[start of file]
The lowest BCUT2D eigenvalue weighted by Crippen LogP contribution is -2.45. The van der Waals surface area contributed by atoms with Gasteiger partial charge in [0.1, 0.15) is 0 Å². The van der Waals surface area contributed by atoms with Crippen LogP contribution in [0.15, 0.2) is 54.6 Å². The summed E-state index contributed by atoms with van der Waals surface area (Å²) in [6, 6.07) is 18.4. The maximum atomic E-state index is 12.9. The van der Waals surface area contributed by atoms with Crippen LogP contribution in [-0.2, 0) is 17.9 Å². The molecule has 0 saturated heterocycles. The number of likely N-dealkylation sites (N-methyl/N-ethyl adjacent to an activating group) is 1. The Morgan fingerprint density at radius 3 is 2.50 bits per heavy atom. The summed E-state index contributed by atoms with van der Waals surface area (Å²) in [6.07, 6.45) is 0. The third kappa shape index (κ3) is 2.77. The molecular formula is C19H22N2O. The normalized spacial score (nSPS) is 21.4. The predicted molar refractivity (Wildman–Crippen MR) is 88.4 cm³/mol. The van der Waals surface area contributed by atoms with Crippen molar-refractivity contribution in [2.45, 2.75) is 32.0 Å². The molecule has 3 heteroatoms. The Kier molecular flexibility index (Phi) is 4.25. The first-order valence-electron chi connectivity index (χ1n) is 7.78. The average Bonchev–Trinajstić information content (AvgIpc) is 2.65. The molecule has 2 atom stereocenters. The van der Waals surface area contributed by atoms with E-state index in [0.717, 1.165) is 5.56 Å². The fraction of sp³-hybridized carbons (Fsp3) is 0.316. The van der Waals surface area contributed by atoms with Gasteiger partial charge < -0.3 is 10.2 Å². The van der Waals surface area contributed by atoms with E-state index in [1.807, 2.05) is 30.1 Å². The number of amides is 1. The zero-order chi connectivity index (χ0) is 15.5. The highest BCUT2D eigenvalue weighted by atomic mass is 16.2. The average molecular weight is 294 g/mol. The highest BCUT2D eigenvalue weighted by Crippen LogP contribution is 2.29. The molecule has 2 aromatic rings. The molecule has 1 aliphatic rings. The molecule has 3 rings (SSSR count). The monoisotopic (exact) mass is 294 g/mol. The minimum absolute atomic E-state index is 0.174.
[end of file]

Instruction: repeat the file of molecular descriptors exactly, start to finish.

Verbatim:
The lowest BCUT2D eigenvalue weighted by Crippen LogP contribution is -2.45. The van der Waals surface area contributed by atoms with Gasteiger partial charge in [0.1, 0.15) is 0 Å². The van der Waals surface area contributed by atoms with Crippen LogP contribution in [0.15, 0.2) is 54.6 Å². The summed E-state index contributed by atoms with van der Waals surface area (Å²) in [6, 6.07) is 18.4. The maximum atomic E-state index is 12.9. The van der Waals surface area contributed by atoms with Crippen LogP contribution in [-0.2, 0) is 17.9 Å². The molecule has 0 saturated heterocycles. The number of likely N-dealkylation sites (N-methyl/N-ethyl adjacent to an activating group) is 1. The Morgan fingerprint density at radius 3 is 2.50 bits per heavy atom. The summed E-state index contributed by atoms with van der Waals surface area (Å²) in [6.07, 6.45) is 0. The third kappa shape index (κ3) is 2.77. The molecular formula is C19H22N2O. The normalized spacial score (nSPS) is 21.4. The predicted molar refractivity (Wildman–Crippen MR) is 88.4 cm³/mol. The van der Waals surface area contributed by atoms with Crippen molar-refractivity contribution in [2.45, 2.75) is 32.0 Å². The molecule has 3 heteroatoms. The Kier molecular flexibility index (Phi) is 4.25. The first-order valence-electron chi connectivity index (χ1n) is 7.78. The average Bonchev–Trinajstić information content (AvgIpc) is 2.65. The molecule has 2 atom stereocenters. The van der Waals surface area contributed by atoms with E-state index in [0.717, 1.165) is 5.56 Å². The fraction of sp³-hybridized carbons (Fsp3) is 0.316. The van der Waals surface area contributed by atoms with Gasteiger partial charge < -0.3 is 10.2 Å². The van der Waals surface area contributed by atoms with E-state index in [1.807, 2.05) is 30.1 Å². The number of amides is 1. The zero-order chi connectivity index (χ0) is 15.5. The highest BCUT2D eigenvalue weighted by atomic mass is 16.2. The average molecular weight is 294 g/mol. The highest BCUT2D eigenvalue weighted by Crippen LogP contribution is 2.29. The molecule has 2 aromatic rings. The molecule has 1 aliphatic rings. The molecule has 3 rings (SSSR count). The monoisotopic (exact) mass is 294 g/mol. The minimum absolute atomic E-state index is 0.174.